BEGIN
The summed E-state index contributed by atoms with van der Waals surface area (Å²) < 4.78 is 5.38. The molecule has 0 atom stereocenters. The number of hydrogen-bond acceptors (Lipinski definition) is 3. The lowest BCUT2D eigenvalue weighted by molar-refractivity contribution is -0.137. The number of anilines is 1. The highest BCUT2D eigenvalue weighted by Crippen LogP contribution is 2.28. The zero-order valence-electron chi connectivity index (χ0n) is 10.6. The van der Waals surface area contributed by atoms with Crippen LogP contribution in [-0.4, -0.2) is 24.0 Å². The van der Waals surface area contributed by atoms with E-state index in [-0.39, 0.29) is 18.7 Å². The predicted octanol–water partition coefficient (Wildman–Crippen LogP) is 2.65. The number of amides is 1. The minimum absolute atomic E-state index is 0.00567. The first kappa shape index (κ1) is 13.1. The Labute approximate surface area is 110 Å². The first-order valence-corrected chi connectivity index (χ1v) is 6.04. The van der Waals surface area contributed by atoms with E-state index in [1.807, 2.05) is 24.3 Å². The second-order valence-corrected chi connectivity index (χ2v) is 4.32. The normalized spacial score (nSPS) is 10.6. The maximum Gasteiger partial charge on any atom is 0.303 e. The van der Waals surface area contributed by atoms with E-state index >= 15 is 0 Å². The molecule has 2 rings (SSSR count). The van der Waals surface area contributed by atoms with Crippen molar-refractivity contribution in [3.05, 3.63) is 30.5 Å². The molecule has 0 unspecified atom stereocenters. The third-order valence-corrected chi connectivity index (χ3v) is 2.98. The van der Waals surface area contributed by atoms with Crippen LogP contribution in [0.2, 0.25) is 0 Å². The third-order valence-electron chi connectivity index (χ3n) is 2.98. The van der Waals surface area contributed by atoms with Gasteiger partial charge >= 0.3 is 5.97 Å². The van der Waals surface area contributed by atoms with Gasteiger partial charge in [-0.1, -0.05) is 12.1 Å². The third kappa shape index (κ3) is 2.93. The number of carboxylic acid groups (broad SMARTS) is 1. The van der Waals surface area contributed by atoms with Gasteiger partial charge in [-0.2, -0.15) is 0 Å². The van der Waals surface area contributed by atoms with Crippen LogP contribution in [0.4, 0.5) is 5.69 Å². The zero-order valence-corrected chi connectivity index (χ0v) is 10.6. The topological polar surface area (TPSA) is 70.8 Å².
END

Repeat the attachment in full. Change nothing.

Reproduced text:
The summed E-state index contributed by atoms with van der Waals surface area (Å²) < 4.78 is 5.38. The molecule has 0 atom stereocenters. The number of hydrogen-bond acceptors (Lipinski definition) is 3. The lowest BCUT2D eigenvalue weighted by molar-refractivity contribution is -0.137. The number of anilines is 1. The highest BCUT2D eigenvalue weighted by Crippen LogP contribution is 2.28. The zero-order valence-electron chi connectivity index (χ0n) is 10.6. The van der Waals surface area contributed by atoms with Crippen LogP contribution in [-0.4, -0.2) is 24.0 Å². The van der Waals surface area contributed by atoms with E-state index in [-0.39, 0.29) is 18.7 Å². The predicted octanol–water partition coefficient (Wildman–Crippen LogP) is 2.65. The number of amides is 1. The minimum absolute atomic E-state index is 0.00567. The first kappa shape index (κ1) is 13.1. The Labute approximate surface area is 110 Å². The first-order valence-corrected chi connectivity index (χ1v) is 6.04. The van der Waals surface area contributed by atoms with E-state index in [1.807, 2.05) is 24.3 Å². The second-order valence-corrected chi connectivity index (χ2v) is 4.32. The normalized spacial score (nSPS) is 10.6. The maximum Gasteiger partial charge on any atom is 0.303 e. The van der Waals surface area contributed by atoms with E-state index >= 15 is 0 Å². The molecule has 2 rings (SSSR count). The van der Waals surface area contributed by atoms with Crippen molar-refractivity contribution in [3.05, 3.63) is 30.5 Å². The molecule has 0 unspecified atom stereocenters. The third-order valence-corrected chi connectivity index (χ3v) is 2.98. The van der Waals surface area contributed by atoms with Crippen LogP contribution in [0.2, 0.25) is 0 Å². The third-order valence-electron chi connectivity index (χ3n) is 2.98. The van der Waals surface area contributed by atoms with Gasteiger partial charge >= 0.3 is 5.97 Å². The van der Waals surface area contributed by atoms with Gasteiger partial charge in [-0.1, -0.05) is 12.1 Å². The third kappa shape index (κ3) is 2.93. The number of carboxylic acid groups (broad SMARTS) is 1. The van der Waals surface area contributed by atoms with Gasteiger partial charge in [-0.2, -0.15) is 0 Å². The van der Waals surface area contributed by atoms with Crippen LogP contribution in [0.4, 0.5) is 5.69 Å². The zero-order valence-corrected chi connectivity index (χ0v) is 10.6. The topological polar surface area (TPSA) is 70.8 Å².